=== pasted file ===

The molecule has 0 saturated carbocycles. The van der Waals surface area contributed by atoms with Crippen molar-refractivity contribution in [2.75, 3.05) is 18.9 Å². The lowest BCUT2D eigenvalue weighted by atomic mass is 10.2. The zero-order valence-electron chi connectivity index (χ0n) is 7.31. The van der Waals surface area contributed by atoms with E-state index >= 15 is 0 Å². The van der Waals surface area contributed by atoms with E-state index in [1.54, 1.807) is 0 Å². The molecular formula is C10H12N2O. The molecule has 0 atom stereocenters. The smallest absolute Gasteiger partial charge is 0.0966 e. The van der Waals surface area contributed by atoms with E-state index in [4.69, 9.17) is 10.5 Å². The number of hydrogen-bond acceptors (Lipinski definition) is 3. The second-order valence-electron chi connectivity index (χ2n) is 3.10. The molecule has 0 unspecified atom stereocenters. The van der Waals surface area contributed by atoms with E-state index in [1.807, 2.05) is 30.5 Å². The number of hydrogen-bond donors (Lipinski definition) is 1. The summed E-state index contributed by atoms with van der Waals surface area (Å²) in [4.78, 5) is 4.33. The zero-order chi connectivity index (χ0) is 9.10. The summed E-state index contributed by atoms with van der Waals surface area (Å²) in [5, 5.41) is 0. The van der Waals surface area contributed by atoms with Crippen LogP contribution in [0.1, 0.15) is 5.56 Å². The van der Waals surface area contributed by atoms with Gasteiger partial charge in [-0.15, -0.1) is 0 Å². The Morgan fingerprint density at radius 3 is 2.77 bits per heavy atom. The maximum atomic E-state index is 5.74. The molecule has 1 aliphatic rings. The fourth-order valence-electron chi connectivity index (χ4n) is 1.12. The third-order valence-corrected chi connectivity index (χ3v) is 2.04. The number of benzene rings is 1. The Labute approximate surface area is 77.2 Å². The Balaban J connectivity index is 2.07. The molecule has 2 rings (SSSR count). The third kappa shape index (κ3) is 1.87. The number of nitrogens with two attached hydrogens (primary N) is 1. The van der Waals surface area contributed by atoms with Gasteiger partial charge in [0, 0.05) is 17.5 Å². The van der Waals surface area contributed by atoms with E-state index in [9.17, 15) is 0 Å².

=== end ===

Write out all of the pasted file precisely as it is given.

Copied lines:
The molecule has 0 saturated carbocycles. The van der Waals surface area contributed by atoms with Crippen molar-refractivity contribution in [2.75, 3.05) is 18.9 Å². The lowest BCUT2D eigenvalue weighted by atomic mass is 10.2. The zero-order valence-electron chi connectivity index (χ0n) is 7.31. The van der Waals surface area contributed by atoms with E-state index >= 15 is 0 Å². The van der Waals surface area contributed by atoms with E-state index in [1.54, 1.807) is 0 Å². The molecular formula is C10H12N2O. The molecule has 0 atom stereocenters. The smallest absolute Gasteiger partial charge is 0.0966 e. The van der Waals surface area contributed by atoms with E-state index in [4.69, 9.17) is 10.5 Å². The number of hydrogen-bond acceptors (Lipinski definition) is 3. The second-order valence-electron chi connectivity index (χ2n) is 3.10. The molecule has 0 unspecified atom stereocenters. The van der Waals surface area contributed by atoms with E-state index in [1.807, 2.05) is 30.5 Å². The number of hydrogen-bond donors (Lipinski definition) is 1. The summed E-state index contributed by atoms with van der Waals surface area (Å²) in [4.78, 5) is 4.33. The zero-order chi connectivity index (χ0) is 9.10. The summed E-state index contributed by atoms with van der Waals surface area (Å²) in [5, 5.41) is 0. The van der Waals surface area contributed by atoms with Crippen LogP contribution in [0.1, 0.15) is 5.56 Å². The van der Waals surface area contributed by atoms with Gasteiger partial charge in [-0.15, -0.1) is 0 Å². The Morgan fingerprint density at radius 3 is 2.77 bits per heavy atom. The maximum atomic E-state index is 5.74. The molecule has 1 aliphatic rings. The fourth-order valence-electron chi connectivity index (χ4n) is 1.12. The third-order valence-corrected chi connectivity index (χ3v) is 2.04. The number of benzene rings is 1. The Labute approximate surface area is 77.2 Å². The Balaban J connectivity index is 2.07. The molecule has 2 rings (SSSR count). The third kappa shape index (κ3) is 1.87. The number of nitrogens with two attached hydrogens (primary N) is 1. The van der Waals surface area contributed by atoms with Gasteiger partial charge in [0, 0.05) is 17.5 Å². The van der Waals surface area contributed by atoms with E-state index in [9.17, 15) is 0 Å².